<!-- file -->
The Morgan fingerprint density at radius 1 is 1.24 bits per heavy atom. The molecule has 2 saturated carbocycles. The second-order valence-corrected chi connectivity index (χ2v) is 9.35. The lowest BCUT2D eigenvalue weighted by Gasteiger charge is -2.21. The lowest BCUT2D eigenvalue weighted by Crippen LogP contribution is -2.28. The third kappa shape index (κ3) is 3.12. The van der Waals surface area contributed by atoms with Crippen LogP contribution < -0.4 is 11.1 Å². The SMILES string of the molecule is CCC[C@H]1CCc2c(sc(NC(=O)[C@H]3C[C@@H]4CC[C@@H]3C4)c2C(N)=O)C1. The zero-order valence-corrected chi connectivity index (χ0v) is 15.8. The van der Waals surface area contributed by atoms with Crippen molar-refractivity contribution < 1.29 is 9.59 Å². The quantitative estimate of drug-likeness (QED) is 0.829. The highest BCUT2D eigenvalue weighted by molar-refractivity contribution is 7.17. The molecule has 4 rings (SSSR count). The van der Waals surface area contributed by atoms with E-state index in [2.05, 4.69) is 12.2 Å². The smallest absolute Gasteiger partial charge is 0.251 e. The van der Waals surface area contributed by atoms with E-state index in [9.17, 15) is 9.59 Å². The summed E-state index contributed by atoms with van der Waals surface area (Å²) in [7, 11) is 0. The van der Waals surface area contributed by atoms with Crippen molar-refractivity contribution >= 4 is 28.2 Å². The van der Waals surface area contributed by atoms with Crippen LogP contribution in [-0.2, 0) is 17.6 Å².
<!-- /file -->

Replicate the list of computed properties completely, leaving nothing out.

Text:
The Morgan fingerprint density at radius 1 is 1.24 bits per heavy atom. The molecule has 2 saturated carbocycles. The second-order valence-corrected chi connectivity index (χ2v) is 9.35. The lowest BCUT2D eigenvalue weighted by Gasteiger charge is -2.21. The lowest BCUT2D eigenvalue weighted by Crippen LogP contribution is -2.28. The third kappa shape index (κ3) is 3.12. The van der Waals surface area contributed by atoms with Crippen LogP contribution < -0.4 is 11.1 Å². The SMILES string of the molecule is CCC[C@H]1CCc2c(sc(NC(=O)[C@H]3C[C@@H]4CC[C@@H]3C4)c2C(N)=O)C1. The zero-order valence-corrected chi connectivity index (χ0v) is 15.8. The van der Waals surface area contributed by atoms with Crippen molar-refractivity contribution < 1.29 is 9.59 Å². The quantitative estimate of drug-likeness (QED) is 0.829. The highest BCUT2D eigenvalue weighted by molar-refractivity contribution is 7.17. The molecule has 4 rings (SSSR count). The van der Waals surface area contributed by atoms with E-state index in [2.05, 4.69) is 12.2 Å². The smallest absolute Gasteiger partial charge is 0.251 e. The van der Waals surface area contributed by atoms with E-state index in [9.17, 15) is 9.59 Å². The summed E-state index contributed by atoms with van der Waals surface area (Å²) in [7, 11) is 0. The van der Waals surface area contributed by atoms with Crippen molar-refractivity contribution >= 4 is 28.2 Å². The van der Waals surface area contributed by atoms with Crippen LogP contribution in [-0.2, 0) is 17.6 Å².